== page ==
THE TIMES of London ran a piece on the working methods of novelist James Patterson, showing that his high-turnover fiction output is largely a result of his farming out the production work to hired-gun collaborators.
Patterson is renowned for his “golden gut”, an instinct for what will and won’t work in a story. When (Maxine) Paetro receives the final outline, conceived by Patterson and worked on by her, she fleshes it out into a manuscript, which will become a 400-page book, and hands it over to him. “And it’s his book,” she says. “He runs with it from there, although he won’t usually make big changes.”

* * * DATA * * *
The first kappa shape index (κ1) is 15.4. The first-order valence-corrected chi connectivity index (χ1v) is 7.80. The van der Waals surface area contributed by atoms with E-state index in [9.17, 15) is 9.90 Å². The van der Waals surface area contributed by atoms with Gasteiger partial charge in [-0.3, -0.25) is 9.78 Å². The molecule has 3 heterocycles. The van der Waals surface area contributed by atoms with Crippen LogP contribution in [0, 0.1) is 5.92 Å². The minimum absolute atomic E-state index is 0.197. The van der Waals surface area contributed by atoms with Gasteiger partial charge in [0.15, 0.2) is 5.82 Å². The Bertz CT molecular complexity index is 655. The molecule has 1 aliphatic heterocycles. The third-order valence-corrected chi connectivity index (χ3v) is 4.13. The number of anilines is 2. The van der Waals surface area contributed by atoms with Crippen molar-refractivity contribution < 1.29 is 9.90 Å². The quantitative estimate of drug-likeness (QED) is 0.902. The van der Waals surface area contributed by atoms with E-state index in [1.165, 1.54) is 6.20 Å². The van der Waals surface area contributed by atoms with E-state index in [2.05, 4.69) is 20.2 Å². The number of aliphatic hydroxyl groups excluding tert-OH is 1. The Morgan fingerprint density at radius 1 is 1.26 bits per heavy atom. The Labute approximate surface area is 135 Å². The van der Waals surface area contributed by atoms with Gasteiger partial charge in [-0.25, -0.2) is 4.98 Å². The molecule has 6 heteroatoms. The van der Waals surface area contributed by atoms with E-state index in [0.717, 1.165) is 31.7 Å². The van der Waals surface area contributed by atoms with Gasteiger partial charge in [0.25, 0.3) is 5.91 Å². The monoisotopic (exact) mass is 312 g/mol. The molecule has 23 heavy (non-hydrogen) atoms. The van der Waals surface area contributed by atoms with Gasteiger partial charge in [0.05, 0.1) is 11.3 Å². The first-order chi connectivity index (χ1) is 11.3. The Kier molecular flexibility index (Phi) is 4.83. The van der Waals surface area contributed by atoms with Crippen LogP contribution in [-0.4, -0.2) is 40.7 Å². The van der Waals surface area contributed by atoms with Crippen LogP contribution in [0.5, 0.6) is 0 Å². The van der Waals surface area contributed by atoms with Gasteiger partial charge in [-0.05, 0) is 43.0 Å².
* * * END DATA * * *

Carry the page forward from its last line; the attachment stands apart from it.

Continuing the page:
In one sense, Patterson is living every writer’s dream – to have the thoughts but somehow dodge the slog of realising them. But most writers will concede that, however inconveniently, it’s in the slog of the realising that much of the real writing takes place.